"Mr. Williams's performance is eerily beautiful. Ray runs with an Olympian's expansive grace, walks with the lowered shoulders and insouciant step of a fashion model and suggests, when his face is in repose, a psychic state on the border of solemn and mournful. Slam was written by its cast in conjunction with its director, so Mr. Williams, a prize-winning performance poet as well as a trained actor, is in fact the author of the show-stopping pieces—part rap, part hip-hop, part plain old poetry—that Ray declaims with a fierce passion reminiscent of Dylan Thomas."
— Joe Morgenstern, The Wall Street Journal
"The story of how Slam was made is as striking a narrative as the film itself, due to the film's cast of characters and to the collaborative way in which it was created. Marc Levin, one of the film's producers and writers as well as its director, is an award-winning documentary film maker. Richard Stratton, another of the film's producers and writers, is a novelist and journalist who served eight years in a Federal penitentiary for importing marijuana. Henri M. Kessler, a third producer, is a former club owner and party promoter.
"Mr. Levin, Mr. Stratton and Mr. Kessler are all white, but the three principal actors whom the film introduces, and who all crafted their own parts, are black. Both Saul Williams, who plays the central figure of Ray, and Sonja Sohn, who plays his lover and mentor Lauren, are poets and actors, while Bonz Malone, who plays the prison leader Hopha, is a writer and former graffiti artist who has also served time.
"How these larger-than-life personalities came together to form the patchwork quilt of Slam is a story that starts with Mr. Levin's own background. Born in New York and reared in New Jersey, the son of political activists, Mr. Levin, 47, owes his sensibility partly to the ferment of the late 1960s, when he came of age. The dynamic gray-haired director has made a career of filming documentaries that explore such issues as the drug war and race relations. When asked about the challenges he has faced as a white film maker exploring this terrain, he said, 'That's always been the spot I've been drawn to in American culture—the place where black and white cultures meet.'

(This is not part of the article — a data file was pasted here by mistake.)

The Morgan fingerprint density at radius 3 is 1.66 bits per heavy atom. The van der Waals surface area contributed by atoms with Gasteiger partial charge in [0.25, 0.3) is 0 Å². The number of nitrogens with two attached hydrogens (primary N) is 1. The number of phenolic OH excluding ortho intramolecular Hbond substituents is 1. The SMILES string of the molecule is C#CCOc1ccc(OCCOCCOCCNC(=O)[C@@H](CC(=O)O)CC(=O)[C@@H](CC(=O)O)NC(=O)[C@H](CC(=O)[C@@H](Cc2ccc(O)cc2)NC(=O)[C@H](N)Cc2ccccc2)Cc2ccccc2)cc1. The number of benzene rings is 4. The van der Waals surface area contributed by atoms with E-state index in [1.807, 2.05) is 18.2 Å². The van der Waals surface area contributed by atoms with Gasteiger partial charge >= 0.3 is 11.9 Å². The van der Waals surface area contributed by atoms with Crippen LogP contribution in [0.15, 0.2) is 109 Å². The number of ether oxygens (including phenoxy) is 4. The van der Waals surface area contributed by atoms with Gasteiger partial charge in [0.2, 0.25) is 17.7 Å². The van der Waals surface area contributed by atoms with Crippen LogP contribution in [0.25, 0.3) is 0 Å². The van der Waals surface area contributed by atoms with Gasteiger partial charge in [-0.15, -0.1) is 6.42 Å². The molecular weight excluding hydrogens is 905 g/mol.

"In structuring Slam, Mr. Levin allowed his actors to create their own lines and decided to shoot in a spontaneous, documentary-like style that was dubbed, by his crew, 'drama verite.' The actors spent nine months developing the story and their characters before filming started. Much of the dialogue was to be improvised on camera.
"After getting approval [to shoot] from the prison administrators [at the District of Columbia Detention Facility], the team drove down to Washington in late July of 1997 for a two-week guerilla-style film shoot. The financing of Slam, which cost a little over a million dollars, only fell into place at the end: until then, Mr. Kessler had maxed out his credit card.
"The film has sly humor, notably in the scene where Marion Barry, the former mayor of Washington has a cameo role as an anti-drug judge. The film makers also cast some real inmates in various roles, all the while improvising and working under time constraints. This gave rise to scenes such as the one where Mr. Williams, playing Ray in his jail cell, embarked on an extended verbal riff with an actual prisoner, Bay, in the cell next door. 'We were freestyling back and forth, for 45 minutes,' Mr. Williams said. 'They didn't even say, 'Cut.' They just changed the film and let us keep going.'
— Laura Winters, The New York Times